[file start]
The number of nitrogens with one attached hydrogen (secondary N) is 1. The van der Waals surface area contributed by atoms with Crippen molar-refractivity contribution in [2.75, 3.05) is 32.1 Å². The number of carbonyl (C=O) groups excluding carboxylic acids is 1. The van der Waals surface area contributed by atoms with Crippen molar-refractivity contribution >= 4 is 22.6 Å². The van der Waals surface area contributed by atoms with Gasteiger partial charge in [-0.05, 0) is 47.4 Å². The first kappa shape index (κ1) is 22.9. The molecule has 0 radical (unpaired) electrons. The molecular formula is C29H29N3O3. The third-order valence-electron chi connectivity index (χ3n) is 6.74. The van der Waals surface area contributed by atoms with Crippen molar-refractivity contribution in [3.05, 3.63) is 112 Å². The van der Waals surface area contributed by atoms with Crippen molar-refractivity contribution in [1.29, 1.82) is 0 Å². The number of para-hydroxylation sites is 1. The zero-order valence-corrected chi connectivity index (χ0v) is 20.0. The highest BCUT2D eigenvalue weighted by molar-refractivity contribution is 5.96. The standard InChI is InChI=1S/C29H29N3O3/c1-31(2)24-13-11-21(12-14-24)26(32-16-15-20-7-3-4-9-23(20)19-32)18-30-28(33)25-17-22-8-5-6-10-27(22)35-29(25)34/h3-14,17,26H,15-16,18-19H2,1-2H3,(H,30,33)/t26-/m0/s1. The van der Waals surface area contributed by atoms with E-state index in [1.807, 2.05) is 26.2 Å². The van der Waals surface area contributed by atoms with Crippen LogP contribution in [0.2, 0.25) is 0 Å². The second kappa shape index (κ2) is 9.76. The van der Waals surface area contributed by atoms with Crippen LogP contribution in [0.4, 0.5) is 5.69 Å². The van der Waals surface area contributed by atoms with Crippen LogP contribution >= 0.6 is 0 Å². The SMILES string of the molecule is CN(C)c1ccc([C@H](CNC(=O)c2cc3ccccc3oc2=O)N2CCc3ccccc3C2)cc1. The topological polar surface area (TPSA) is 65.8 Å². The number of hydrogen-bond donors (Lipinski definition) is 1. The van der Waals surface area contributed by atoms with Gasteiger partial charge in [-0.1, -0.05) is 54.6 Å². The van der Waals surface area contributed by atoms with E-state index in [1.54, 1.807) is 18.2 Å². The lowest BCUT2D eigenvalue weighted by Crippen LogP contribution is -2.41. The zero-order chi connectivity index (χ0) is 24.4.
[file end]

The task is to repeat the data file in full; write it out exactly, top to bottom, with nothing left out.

The number of nitrogens with one attached hydrogen (secondary N) is 1. The van der Waals surface area contributed by atoms with Crippen molar-refractivity contribution in [2.75, 3.05) is 32.1 Å². The number of carbonyl (C=O) groups excluding carboxylic acids is 1. The van der Waals surface area contributed by atoms with Crippen molar-refractivity contribution >= 4 is 22.6 Å². The van der Waals surface area contributed by atoms with Gasteiger partial charge in [-0.05, 0) is 47.4 Å². The first kappa shape index (κ1) is 22.9. The molecule has 0 radical (unpaired) electrons. The molecular formula is C29H29N3O3. The third-order valence-electron chi connectivity index (χ3n) is 6.74. The van der Waals surface area contributed by atoms with Crippen molar-refractivity contribution in [3.05, 3.63) is 112 Å². The van der Waals surface area contributed by atoms with Crippen molar-refractivity contribution in [1.29, 1.82) is 0 Å². The number of para-hydroxylation sites is 1. The zero-order valence-corrected chi connectivity index (χ0v) is 20.0. The highest BCUT2D eigenvalue weighted by molar-refractivity contribution is 5.96. The standard InChI is InChI=1S/C29H29N3O3/c1-31(2)24-13-11-21(12-14-24)26(32-16-15-20-7-3-4-9-23(20)19-32)18-30-28(33)25-17-22-8-5-6-10-27(22)35-29(25)34/h3-14,17,26H,15-16,18-19H2,1-2H3,(H,30,33)/t26-/m0/s1. The van der Waals surface area contributed by atoms with E-state index in [1.807, 2.05) is 26.2 Å². The van der Waals surface area contributed by atoms with Crippen LogP contribution in [0.2, 0.25) is 0 Å². The second kappa shape index (κ2) is 9.76. The van der Waals surface area contributed by atoms with Crippen LogP contribution in [0.4, 0.5) is 5.69 Å². The van der Waals surface area contributed by atoms with Crippen LogP contribution >= 0.6 is 0 Å². The SMILES string of the molecule is CN(C)c1ccc([C@H](CNC(=O)c2cc3ccccc3oc2=O)N2CCc3ccccc3C2)cc1. The topological polar surface area (TPSA) is 65.8 Å². The number of hydrogen-bond donors (Lipinski definition) is 1. The van der Waals surface area contributed by atoms with Gasteiger partial charge in [-0.1, -0.05) is 54.6 Å². The van der Waals surface area contributed by atoms with E-state index in [1.54, 1.807) is 18.2 Å². The lowest BCUT2D eigenvalue weighted by Crippen LogP contribution is -2.41. The zero-order chi connectivity index (χ0) is 24.4.